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Garage Sales

March 24, 1997 | Associated Press
The kind of used household goods typically sold at garage sales for rock-bottom prices went for up to $800 a box Saturday because the castoffs carried the Rockefeller cachet. Items tagged from the Rockefeller family's Overhills Estate, which was sold to the Army, included hula hoops, chipped pottery, odd pieces of furniture.
July 17, 1986
In an effort to limit garage sales which Lakewood officials said were being turned into weekend businesses by some residents, the City Council last week unanimously approved an ordinance limiting such sales. The council limited garage sales to two a year per residence, with no sale to last more than two days.
March 24, 1998 | JOHN POPE
The City Council tonight will consider easing regulations on outdoor garage sales, which some residents have criticized as overly restrictive. Municipal codes allow residents just one garage sale a year and require a $10 permit fee. The proposal under consideration would allow as many as three garage sales in a 12-month period and eliminate the permit fee. Each sale could last up to three days, with hours limited from 7 a.m. to 8 p.m.
Garage sales are not just a job for Jim Cloar. They are a way of life. On the Saturday before Christmas, Cloar, 74, sat in his garage, on W. 139th Street near Hawthorne, amid rusted tools and other odds and ends taken on consignment from neighbors. Red signs announcing his sale hung from the opened garage door, flapping in the biting morning breeze.
January 21, 1994 | MARTIN MILLER
Because of complaints about residents conducting an excessive number of garage sales, the City Council unanimously approved an ordinance this week limiting residents to two such sales a year. The council, which passed the measure in a 5-0 vote Tuesday night, also hopes the restrictions will help clear neighborhoods of the homemade signs advertising the sales. The ordinance prohibits posting signs on public property such as utility poles, street signs, walls and trees.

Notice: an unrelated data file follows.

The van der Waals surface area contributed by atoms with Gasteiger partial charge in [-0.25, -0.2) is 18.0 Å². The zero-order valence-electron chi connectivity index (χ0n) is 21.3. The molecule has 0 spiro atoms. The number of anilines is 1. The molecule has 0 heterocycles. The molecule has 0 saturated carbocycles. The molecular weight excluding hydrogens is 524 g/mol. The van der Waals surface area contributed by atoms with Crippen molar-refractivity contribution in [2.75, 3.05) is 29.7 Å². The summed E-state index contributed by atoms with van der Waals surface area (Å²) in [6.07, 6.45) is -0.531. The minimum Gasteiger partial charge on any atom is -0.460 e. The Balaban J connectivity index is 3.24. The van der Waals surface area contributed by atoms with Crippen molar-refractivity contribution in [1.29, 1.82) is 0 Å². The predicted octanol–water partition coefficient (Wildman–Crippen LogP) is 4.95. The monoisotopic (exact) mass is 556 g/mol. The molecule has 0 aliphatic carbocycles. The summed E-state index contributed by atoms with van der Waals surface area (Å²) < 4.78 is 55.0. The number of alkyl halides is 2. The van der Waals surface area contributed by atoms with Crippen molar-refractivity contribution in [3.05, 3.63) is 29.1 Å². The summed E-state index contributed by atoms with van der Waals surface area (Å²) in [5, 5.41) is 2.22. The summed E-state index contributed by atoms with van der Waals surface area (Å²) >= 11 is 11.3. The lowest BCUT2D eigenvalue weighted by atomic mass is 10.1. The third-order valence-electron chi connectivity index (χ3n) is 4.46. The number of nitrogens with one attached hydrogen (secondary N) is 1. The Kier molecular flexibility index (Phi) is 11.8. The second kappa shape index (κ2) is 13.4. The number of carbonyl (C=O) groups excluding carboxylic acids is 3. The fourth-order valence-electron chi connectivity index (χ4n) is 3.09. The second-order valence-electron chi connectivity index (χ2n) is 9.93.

January 19, 1992
The City Council last week gave preliminary approval to looser regulations on garage sales. After a public hearing, the council approved an ordinance allowing residents to post as many as three signs, which may be on property away from the sale location if property owners approve. Signs can go up after noon the day before the sale, and they must be removed by 6 p.m. on the last day of the sale. No signs may be on cars, however.
December 23, 1994 | GREG HERNANDEZ
The City Council this week moved closer toward restricting garage sales by asking for an ordinance that would allow the sales on only three weekends per year. Councilman Frank Feldhaus, who has complained that the sales are causing blight in parts of the city, has brought up the issue for discussion several times in the past two months. But it was Councilman Lou Lopez, sworn in earlier this month, who proposed the restrictions.
January 3, 1998 | MIMI KO CRUZ
As the new year commences, so will a new city ordinance regulating garage sales. The ordinance, which takes effect Monday, requires residents who wish to hold a garage or yard sale to obtain a permit. Only four permits will be granted a resident each year. There will be no charge for the permits. Those who are caught conducting garage and yard sales without a permit will most likely be penalized, city officials said.
March 31, 2000 | LIZ PULLIAM WESTON
Holding a garage sale is a traditional springtime way of uncluttering a home and making a little pocket money. But if you itemize your taxes, you're probably better off ditching the cardboard signs and donating your household goods to charity. The same law that makes it a bad financial deal to donate certain items, such as cars, makes it a much better deal to donate your old clothes, knickknacks and china. To understand why, you have to understand how the tax law works.
March 5, 1996
Complaints that yard sales have become a fixture at some Artesia homes could soon leave their mark on the city's municipal code. Under a proposal before the city's Beautification and Maintenance Committee, residents who want to sell used property on their front lawn would have to apply for a $25 business permit and could host only one every six months. Residents have been urging regulation of "perpetual" rummage sales for at least a year, City Manager Paul Philips said.
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